Daily Polling Report 10/25
by CA Pol Junkie
Obama gets all good news in the polls today, with an obscene 12 point lead in Colorado and two polls showing him improving in Ohio. Something has happened in Ohio and Indiana, as Obama has had multiple polls give him his strongest performance in each state in the last week. It's all over but the voting now, as Rasmussen measures each candidate's certain support at Obama 48, McCain 40.
Right now, the conservative estimate is that 7-8 points separate Obama and McCain. FiveThirtyEight expects this to tighten to a 6 point win in the next 10 days. What would happen, though, if those national polls showing a double-digit Obama win were right? The answer is: not much. In 1980, Reagan won by 9.6% but took 44 states in an election that looked like a wave on the map. The problem for Democrats is that the Republican base states are very deep: McCain still leads in 17 states by double-digits and their land area will keep the map of the United States from looking dominantly blue.
If Obama were to win by 14% like in the Pew poll he would win all the closely fought states plus a few extras: Montana, North Dakota, Georgia, and maybe West Virginia and Nebraska's 2nd district. Having North Carolina, Virginia, Indiana, and North Dakota go Democratic for the first time in more than a generation would be historic, but the map would still appear to show a divided nation. Obama would have to rely on Democratic dominance in the House and Senate more than the perceived authority of a single color map to deliver on his agenda.
UPDATE: If Obama were to win in a double-digit wave, it looks like there is one more state that would turn blue: Arizona.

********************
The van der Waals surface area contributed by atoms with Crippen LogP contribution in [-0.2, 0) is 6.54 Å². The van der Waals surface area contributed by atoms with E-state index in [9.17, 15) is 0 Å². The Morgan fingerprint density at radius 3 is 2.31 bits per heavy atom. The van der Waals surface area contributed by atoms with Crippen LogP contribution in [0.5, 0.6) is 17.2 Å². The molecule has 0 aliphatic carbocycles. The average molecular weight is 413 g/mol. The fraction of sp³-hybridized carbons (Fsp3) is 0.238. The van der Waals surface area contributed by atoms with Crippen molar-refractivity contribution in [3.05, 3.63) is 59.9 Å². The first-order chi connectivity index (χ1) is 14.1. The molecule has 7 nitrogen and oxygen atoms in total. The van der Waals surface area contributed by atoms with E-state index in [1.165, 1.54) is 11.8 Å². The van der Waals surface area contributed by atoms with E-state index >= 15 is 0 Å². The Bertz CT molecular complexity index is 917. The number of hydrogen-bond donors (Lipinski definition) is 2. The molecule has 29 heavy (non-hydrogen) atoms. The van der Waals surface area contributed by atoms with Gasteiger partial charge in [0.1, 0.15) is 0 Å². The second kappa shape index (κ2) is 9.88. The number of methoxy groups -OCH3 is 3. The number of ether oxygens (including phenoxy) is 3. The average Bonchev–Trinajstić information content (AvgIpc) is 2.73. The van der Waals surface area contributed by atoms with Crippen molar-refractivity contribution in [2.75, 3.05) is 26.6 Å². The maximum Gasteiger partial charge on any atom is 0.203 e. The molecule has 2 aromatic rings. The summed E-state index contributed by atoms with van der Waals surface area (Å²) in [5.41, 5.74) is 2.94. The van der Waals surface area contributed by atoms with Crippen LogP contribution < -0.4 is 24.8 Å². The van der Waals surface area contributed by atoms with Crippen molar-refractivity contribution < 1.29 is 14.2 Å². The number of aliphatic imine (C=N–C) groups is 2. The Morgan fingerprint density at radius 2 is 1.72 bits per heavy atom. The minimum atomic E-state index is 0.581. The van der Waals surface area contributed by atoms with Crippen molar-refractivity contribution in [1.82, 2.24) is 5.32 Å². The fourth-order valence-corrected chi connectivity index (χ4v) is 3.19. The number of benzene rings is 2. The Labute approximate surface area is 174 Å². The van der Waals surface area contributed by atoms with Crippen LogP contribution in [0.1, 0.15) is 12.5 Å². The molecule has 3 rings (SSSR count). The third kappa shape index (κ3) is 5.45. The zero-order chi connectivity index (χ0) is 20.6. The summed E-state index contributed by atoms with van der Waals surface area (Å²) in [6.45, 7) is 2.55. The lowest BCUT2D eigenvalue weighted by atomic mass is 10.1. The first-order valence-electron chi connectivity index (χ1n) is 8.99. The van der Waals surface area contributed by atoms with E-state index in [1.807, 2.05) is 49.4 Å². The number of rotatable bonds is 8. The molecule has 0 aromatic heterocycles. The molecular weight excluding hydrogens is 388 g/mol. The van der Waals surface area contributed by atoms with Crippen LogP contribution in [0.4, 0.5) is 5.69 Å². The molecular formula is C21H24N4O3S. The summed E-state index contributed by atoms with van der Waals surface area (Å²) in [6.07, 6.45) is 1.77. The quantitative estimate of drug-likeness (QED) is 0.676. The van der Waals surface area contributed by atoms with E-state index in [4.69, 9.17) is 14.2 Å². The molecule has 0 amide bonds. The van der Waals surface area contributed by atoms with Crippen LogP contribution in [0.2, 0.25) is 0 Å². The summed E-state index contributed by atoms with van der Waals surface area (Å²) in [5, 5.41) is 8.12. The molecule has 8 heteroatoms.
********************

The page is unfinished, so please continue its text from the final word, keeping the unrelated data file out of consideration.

The current prediction remains Obama 381, McCain 157. Colorado is the state which puts Obama over 270 electoral votes while Montana remains the closest state.
Obama Base (264 EV): California, Oregon, Washington, Hawaii, New Mexico, Iowa, Minnesota, Wisconsin, Illinois, Michigan, DC, Maryland, Delaware, Pennsylvania, New Jersey, New York, Connecticut, Rhode Island, Massachusetts, Vermont, New Hampshire, Maine
Competitive states, cumulative electoral votes, and new polls:
Colorado (Obama +7.7) 273 EV
Public Opinion Strategies 10/21-23 (8/11-13):
Obama 52 (41)
McCain 40 (44)
Virginia (Obama +6.4) 286 EV
Ohio (Obama +5.3) 306 EV
Nevada (Obama +3.8) 311 EV
Indiana (Obama +3.7) 322 EV
Missouri (Obama +3.5) 333 EV
Florida (Obama +3.2) 360 EV
North Carolina (Obama +2.2) 375 EV
North Dakota (Obama +1.8) 378 EV
Montana (Obama +0.3) 381 EV
Georgia (McCain +4.1) 157 EV
West Virginia (McCain +5.3) 142 EV
McCain Base (137 EV): Alaska, Arizona, Utah, Idaho, Wyoming, South Dakota, Nebraska, Kansas, Oklahoma, Texas, Louisiana, Arkansas, Mississippi, Alabama, Tennessee, Kentucky, South Carolina
The poll averages are created by a magic spreadsheet. Self-selected (Internet and mail) polls are ignored; no favoritism is done among the remaining pollsters. Polls are adjusted to today's conditions by shifting them by the amount of change in the average of Gallup and Rasmussen tracking polls. The weight of polls in the averages decreases geometrically each day such that 7 day old polls have 1/2 weight and 14 day old polls have 1/4 weight. The weight of state tracking polls is divided by the number of days in the sample. This method is very responsive to recent changes in both state and national polling.